Thomas ’15: Cheers to Brown’s policies from a newcomer

Opinions Columnist
Tuesday, January 31, 2012

This December my fellow first semester freshmen and I returned home to a flurry of college experience comparisons among old high school friends. Of all the comments and the bragging, one phrase consistently resurfaced: “I forgot that drinking was illegal!”

This remark occasionally puzzles adults who overhear, but given the lax alcohol and drug use policies often employed by universities, the lapse of memory is not so surprising.

Quoting from the University’s website, Brown’s alcohol and other drug policy “emphasizes individual and shared responsibility, healthy and informed decision-making, the maintenance of a caring environment and the promotion of genuine dialogue.” The tone here is not strict or condemning of drinking and drug use. While the language of the actual policy seems regulatory, in general there is a feeling of trust and acceptance on campus, with a loose control of substance use.

Policies such as Brown’s have historically been called into question by those fixated upon “University-condoned drinking.” These concerns have a legitimate question behind them: How can a well-established institution of higher education justify such an apparently flagrant disregard for the law?

But with just a glimpse into the partying habits of college students, it would appear that calls for a crackdown in policies do not account for the realities of drinking on campus.

Stricter rules or increased supervision by police cannot be used by universities to stomp out illegal drinking in its entirety. The culture is too embedded, and there are enough ways to slip through the cracks of law enforcement. A school can, however, use these tools to control, or seek to control, where students are drinking.

This September I was asked by my residential peer counselor at our first unit meeting to just not drink in common spaces like the stairs. This was part of a tacit agreement that drinking was tolerable in rooms as long as the activity did not disturb others.

At other schools this is not the case. Residential advisers are quick to report drinking in residence halls due to the more open condemnation of alcohol consumption by the administration.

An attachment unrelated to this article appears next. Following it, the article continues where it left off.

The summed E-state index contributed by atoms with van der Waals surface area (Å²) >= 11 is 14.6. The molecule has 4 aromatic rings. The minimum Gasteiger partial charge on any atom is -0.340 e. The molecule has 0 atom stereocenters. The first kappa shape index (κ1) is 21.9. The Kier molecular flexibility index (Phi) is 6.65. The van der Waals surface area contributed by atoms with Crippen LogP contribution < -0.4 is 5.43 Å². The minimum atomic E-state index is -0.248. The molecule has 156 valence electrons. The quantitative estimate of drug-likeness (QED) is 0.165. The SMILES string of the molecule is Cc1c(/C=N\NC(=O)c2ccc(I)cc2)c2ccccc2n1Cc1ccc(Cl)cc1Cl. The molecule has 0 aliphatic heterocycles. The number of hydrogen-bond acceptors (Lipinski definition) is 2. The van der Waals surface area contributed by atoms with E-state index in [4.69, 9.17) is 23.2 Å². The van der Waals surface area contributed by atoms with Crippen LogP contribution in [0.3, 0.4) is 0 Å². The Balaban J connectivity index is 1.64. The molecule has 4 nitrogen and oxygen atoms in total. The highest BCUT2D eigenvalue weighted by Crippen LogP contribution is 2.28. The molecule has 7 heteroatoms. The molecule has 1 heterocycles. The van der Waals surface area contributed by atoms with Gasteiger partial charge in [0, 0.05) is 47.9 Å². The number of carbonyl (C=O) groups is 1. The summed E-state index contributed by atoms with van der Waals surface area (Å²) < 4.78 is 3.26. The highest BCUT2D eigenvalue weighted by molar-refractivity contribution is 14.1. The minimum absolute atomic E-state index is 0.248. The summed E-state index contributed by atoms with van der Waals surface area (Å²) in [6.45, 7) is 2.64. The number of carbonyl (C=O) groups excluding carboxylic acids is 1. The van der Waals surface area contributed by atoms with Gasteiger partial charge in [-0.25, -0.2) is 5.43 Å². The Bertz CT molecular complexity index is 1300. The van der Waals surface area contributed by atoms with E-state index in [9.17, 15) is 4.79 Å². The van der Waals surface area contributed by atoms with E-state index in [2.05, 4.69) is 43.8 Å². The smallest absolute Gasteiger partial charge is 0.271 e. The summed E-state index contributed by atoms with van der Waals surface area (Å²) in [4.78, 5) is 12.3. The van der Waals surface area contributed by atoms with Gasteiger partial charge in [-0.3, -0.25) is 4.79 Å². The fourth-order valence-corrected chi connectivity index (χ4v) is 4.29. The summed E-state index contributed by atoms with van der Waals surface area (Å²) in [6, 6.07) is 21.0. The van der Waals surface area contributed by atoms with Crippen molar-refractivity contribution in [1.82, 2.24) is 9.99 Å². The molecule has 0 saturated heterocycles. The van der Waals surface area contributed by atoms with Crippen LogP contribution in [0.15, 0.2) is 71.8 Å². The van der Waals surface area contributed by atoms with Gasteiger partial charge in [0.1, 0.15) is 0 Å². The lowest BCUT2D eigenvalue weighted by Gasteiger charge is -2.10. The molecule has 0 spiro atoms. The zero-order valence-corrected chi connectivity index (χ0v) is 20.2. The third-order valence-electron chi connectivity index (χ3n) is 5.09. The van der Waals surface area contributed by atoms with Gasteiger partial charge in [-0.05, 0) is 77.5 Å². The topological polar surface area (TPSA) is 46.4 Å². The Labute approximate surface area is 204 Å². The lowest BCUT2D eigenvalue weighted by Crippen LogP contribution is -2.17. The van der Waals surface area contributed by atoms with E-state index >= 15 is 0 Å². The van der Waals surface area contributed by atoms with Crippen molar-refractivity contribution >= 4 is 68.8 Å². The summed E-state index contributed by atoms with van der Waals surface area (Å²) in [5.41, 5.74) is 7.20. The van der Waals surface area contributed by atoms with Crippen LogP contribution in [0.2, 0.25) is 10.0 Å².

The result is not necessarily a decrease in drinking overall, but rather a rearrangement of the geography of consumption. Namely, drinking is pushed into frats and other off-campus locations beyond the reach of school security. In addition to leading to more dangerous drinking methods — such as binge-drinking — this incites a loss of agency in drinking as younger students rely on older ones for alcohol.

Not to mention a newfound sense of paranoia that would permeate the campus party scene. Rather than having any chance of normalizing drinking or allowing students to drink in a responsible manner, the administration would be labeling the activity deviant.

So what would be the point then? To save face with the outside world? It is important to consider here the priorities of the institution. 

Cracking down on drinking would not only result in increases in rates of alcohol-related arrests on campus, but would also dramatically affect the relationship of trust and respect that students have with the administration. Such a situation is currently taking place at Trinity College in Hartford, Conn.

Trinity students recently received an email from the college’s Dean of Students outlining changes that will be made to the social host policy and alcohol control policy. Changes include limits on numbers of people attending events, an increase in confrontations for public open containers and more. 

Students, concerned for the quality of the party scene at their school and outraged at this move by the administration, have in retaliation created a Facebook event to organize their protesting. A post on the student-run blog, In The ‘Cac, about the announcement entitled “A ‘New Era of Puritanism’ At Trinity College” summarizes the disapproval of students. 

It’s true that if a university administration bent itself to every will of the student body, colleges might experiencea a decrease in academic quality — college is great except for the classes, right? But having an administration that respects a student’s ability to grow through personal decision-making is vital to the kind of individual development that colleges seek to foster.

That is what is so beneficial about Brown’s policy. We are (almost) free as Brown students to try, learn and try again. Whether or not conservative commentators snub our methods is not what concerns us. And it is definitely not what fuels change on our campus.



Leigh Thomas ’15 is from New York. She can be contacted at